NASCAR president Mike Helton told The Associated Press that the rule is expected to reduce team costs tied to engine research and development.
``It's not going to have a huge initial impact,'' he said. ``But it's part of the ongoing effort to minimize corner speeds by controlling tires, aerodynamics and engines.''
The new rule will be in place at tracks in all three national series with the exception of Daytona International Speedway and Talladega Superspeedway, where NASCAR already limits horsepower with carburetor restrictor plates.
In a related announcement, NASCAR confirmed it will reduce rear spoilers in the Cup series by an inch, to 4 1/2 inches, at all non-restrictor plate tracks next season. NASCAR decreased the spoilers by three-quarters of an inch entering the 2004 season in another effort to promote more passing.
NASCAR chairman Brian France said the sanctioning organization talked extensively with team owners before deciding on the gear rule.
``Rpms have been on a continual rise since the 1970s and the associated costs of gaining an edge in that area have escalated substantially during that time as well,'' France said. ``We have also noticed a substantial decrease in the number of engine builders over the past several seasons and this new rule should help reverse that trend.''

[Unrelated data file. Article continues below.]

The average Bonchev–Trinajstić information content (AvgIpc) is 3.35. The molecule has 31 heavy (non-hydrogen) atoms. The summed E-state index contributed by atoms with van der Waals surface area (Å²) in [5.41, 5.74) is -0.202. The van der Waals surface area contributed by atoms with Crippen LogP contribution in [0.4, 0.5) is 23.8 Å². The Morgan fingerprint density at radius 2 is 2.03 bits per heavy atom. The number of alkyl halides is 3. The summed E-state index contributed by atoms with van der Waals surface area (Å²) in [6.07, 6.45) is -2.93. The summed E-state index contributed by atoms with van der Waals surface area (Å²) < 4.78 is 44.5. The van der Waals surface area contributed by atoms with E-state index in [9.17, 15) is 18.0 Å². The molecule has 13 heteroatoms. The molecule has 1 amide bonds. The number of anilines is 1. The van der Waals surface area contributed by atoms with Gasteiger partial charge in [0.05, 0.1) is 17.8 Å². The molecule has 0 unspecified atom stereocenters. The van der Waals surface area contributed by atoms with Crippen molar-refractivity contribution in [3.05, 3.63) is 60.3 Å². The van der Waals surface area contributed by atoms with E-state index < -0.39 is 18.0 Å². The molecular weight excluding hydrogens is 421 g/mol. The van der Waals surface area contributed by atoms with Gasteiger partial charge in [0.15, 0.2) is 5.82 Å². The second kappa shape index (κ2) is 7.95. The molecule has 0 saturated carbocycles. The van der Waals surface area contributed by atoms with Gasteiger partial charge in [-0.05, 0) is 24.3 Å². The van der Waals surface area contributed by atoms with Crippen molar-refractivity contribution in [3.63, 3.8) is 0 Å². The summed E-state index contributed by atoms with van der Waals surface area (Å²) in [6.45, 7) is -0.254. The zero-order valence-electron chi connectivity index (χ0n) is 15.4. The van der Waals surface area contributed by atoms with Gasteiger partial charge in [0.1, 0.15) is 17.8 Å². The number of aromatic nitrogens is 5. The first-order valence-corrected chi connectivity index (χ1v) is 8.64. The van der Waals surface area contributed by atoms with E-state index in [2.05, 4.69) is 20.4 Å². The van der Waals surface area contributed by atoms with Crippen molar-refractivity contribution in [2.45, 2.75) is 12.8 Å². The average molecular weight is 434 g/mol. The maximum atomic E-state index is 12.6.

Engine builder Ernie Elliott said several weeks ago in an interview with the AP that he didn't think the new rule would accomplish what NASCAR hopes.
``NASCAR seems to think this is going to bring the have-nots closer to the haves,'' Elliott said. ``But the truth is the haves will just find a way to make up for the lost rpms by spending their money somewhere else.''
The rule will force teams to rebuild their inventory of engines, a huge upfront cost. But once the rpms are cut back and NASCAR has placed a cap on how high they can go, teams will save money because they no longer will constantly test new developments.
Most teams are getting about 9,500 rpms and producing about 800 horsepower, but NASCAR will cut both those numbers under the new rule.
``To limit rpms and engine costs in the future, they have to start somewhere,'' car owner Ray Evernham said. ``I mean where is the rpm going to go? 12,000? Like any rule, initially it will probably cost a little more money, but I think it can work.''
AP contributed to this article